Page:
Boris Johnson has provided an update on Covid restrictions as a government review approaches.
Ahead of the government review taking place on Wednesday, January 5, the prime minister acknowledged that the NHS was likely to come under ‘considerable’ pressure in the coming weeks, as a result of rising hospitalisations and staff shortages.
However, Johnson has confirmed that no new restrictions will be implemented in England for the time being, saying that the government plans to ‘continue with the path that we’re on’.
‘I appreciate the pressures that our hospitals are under, I think it’s vital that we make sure that we help them by trying to contain the pandemic in the ways that I’ve set out,’ he told Sky News, adding, ‘We’ll keep everything on the review [because] we keep all measures under review, but the mixture of things that we’re doing at the moment is, I think, the right one.’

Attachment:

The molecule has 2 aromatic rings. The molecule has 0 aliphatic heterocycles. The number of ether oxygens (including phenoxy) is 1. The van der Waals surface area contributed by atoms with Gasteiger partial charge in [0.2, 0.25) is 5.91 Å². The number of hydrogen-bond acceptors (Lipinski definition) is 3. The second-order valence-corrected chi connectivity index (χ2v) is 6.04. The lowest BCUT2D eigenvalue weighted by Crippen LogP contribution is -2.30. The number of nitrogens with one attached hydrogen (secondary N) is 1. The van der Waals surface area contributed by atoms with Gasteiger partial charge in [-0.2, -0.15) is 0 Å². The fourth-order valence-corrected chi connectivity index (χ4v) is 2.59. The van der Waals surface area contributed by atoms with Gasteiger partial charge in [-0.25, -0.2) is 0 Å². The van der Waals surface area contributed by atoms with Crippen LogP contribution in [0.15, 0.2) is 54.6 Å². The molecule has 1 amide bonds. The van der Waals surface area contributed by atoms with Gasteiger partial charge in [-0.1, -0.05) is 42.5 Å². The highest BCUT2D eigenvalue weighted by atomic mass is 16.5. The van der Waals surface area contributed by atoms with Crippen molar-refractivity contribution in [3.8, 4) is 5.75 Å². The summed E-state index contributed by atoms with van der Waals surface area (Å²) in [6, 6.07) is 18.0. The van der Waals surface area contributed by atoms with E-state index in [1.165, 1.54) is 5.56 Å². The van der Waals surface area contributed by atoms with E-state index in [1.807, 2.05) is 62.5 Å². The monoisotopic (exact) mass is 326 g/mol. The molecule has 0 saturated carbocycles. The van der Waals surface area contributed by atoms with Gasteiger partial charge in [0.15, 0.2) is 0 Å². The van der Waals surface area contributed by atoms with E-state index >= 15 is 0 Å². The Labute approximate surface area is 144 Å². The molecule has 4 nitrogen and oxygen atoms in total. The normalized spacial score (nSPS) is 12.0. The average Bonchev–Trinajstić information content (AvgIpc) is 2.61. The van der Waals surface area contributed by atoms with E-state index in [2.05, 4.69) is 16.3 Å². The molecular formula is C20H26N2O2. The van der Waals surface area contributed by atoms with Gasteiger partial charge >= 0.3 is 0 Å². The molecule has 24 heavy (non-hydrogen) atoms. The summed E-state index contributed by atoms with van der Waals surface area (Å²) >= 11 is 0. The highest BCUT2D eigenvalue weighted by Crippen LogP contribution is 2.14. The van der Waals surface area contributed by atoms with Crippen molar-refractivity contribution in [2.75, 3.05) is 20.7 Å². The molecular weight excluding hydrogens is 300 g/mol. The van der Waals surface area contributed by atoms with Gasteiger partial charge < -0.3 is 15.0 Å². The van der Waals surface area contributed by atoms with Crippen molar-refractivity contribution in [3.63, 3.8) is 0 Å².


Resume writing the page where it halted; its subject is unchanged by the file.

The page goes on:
Johnson urged people in England to continue to follow plan B guidelines, including wearing face masks in shops and on public transport, and working from home where possible. He also emphasised the importance of getting a booster jab, which has shown improved efficacy against the Omicron variant.
During a visit to Stoke Mandeville Stadium in Aylesbury, Buckinghamshire, he said:
No matter how incredibly transmissible Omicron is – and there’s no question it really spreads very, very fast – it is different from previous variants.
And it does seem pretty conclusively to be less severe than Delta or Alpha, it is putting fewer people into ICU and, sadly, the people who are getting into ICU are the people who aren’t boosted, so get boosted.
His comments come as several NHS trusts have declared major incidents as a result of staff shortages, however Johnson ruled out further reducing the isolation period for people who test positive, saying, ‘We don’t want to be releasing people back into the workplace when they’re still infectious.’
Johnson rejected accusations that refusing to implement further restrictions was a ‘gamble’, but declined to suggest that the pandemic was nearing its end, saying to do so while cases were still rising would be ‘absolute folly’.
More to follow…